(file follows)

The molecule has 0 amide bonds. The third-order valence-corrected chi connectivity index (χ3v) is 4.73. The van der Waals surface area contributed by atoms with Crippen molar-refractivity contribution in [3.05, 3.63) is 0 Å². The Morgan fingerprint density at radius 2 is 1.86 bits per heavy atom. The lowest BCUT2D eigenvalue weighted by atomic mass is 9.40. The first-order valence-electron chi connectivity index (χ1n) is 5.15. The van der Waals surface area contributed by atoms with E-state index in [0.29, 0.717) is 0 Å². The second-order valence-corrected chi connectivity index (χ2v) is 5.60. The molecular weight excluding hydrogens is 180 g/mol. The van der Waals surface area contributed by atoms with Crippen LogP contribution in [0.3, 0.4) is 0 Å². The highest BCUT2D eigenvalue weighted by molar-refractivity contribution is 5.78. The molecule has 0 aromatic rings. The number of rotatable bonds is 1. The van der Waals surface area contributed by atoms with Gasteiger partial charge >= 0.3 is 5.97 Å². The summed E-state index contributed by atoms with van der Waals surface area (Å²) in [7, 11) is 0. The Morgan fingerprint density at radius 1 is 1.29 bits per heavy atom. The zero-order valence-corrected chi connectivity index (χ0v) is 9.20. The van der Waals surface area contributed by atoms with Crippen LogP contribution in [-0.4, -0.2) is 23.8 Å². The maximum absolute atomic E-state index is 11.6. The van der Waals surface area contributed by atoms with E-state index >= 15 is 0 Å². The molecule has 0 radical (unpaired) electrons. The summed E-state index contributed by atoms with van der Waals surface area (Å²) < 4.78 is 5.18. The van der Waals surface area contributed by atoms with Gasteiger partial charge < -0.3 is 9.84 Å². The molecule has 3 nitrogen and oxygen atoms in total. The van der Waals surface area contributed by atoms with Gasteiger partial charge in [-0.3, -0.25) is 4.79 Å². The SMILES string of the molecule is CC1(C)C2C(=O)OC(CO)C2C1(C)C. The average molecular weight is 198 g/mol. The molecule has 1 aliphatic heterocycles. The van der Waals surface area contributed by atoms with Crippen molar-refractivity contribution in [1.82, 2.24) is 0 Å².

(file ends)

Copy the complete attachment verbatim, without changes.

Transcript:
The molecule has 0 amide bonds. The third-order valence-corrected chi connectivity index (χ3v) is 4.73. The van der Waals surface area contributed by atoms with Crippen molar-refractivity contribution in [3.05, 3.63) is 0 Å². The Morgan fingerprint density at radius 2 is 1.86 bits per heavy atom. The lowest BCUT2D eigenvalue weighted by atomic mass is 9.40. The first-order valence-electron chi connectivity index (χ1n) is 5.15. The van der Waals surface area contributed by atoms with E-state index in [0.29, 0.717) is 0 Å². The second-order valence-corrected chi connectivity index (χ2v) is 5.60. The molecular weight excluding hydrogens is 180 g/mol. The van der Waals surface area contributed by atoms with Crippen LogP contribution in [0.3, 0.4) is 0 Å². The highest BCUT2D eigenvalue weighted by molar-refractivity contribution is 5.78. The molecule has 0 aromatic rings. The number of rotatable bonds is 1. The van der Waals surface area contributed by atoms with Gasteiger partial charge >= 0.3 is 5.97 Å². The summed E-state index contributed by atoms with van der Waals surface area (Å²) in [7, 11) is 0. The Morgan fingerprint density at radius 1 is 1.29 bits per heavy atom. The zero-order valence-corrected chi connectivity index (χ0v) is 9.20. The van der Waals surface area contributed by atoms with Crippen LogP contribution in [-0.4, -0.2) is 23.8 Å². The maximum absolute atomic E-state index is 11.6. The van der Waals surface area contributed by atoms with E-state index >= 15 is 0 Å². The molecule has 0 radical (unpaired) electrons. The summed E-state index contributed by atoms with van der Waals surface area (Å²) < 4.78 is 5.18. The van der Waals surface area contributed by atoms with Gasteiger partial charge < -0.3 is 9.84 Å². The molecule has 3 nitrogen and oxygen atoms in total. The van der Waals surface area contributed by atoms with Gasteiger partial charge in [-0.3, -0.25) is 4.79 Å². The SMILES string of the molecule is CC1(C)C2C(=O)OC(CO)C2C1(C)C. The average molecular weight is 198 g/mol. The molecule has 1 aliphatic heterocycles. The van der Waals surface area contributed by atoms with Crippen molar-refractivity contribution in [1.82, 2.24) is 0 Å².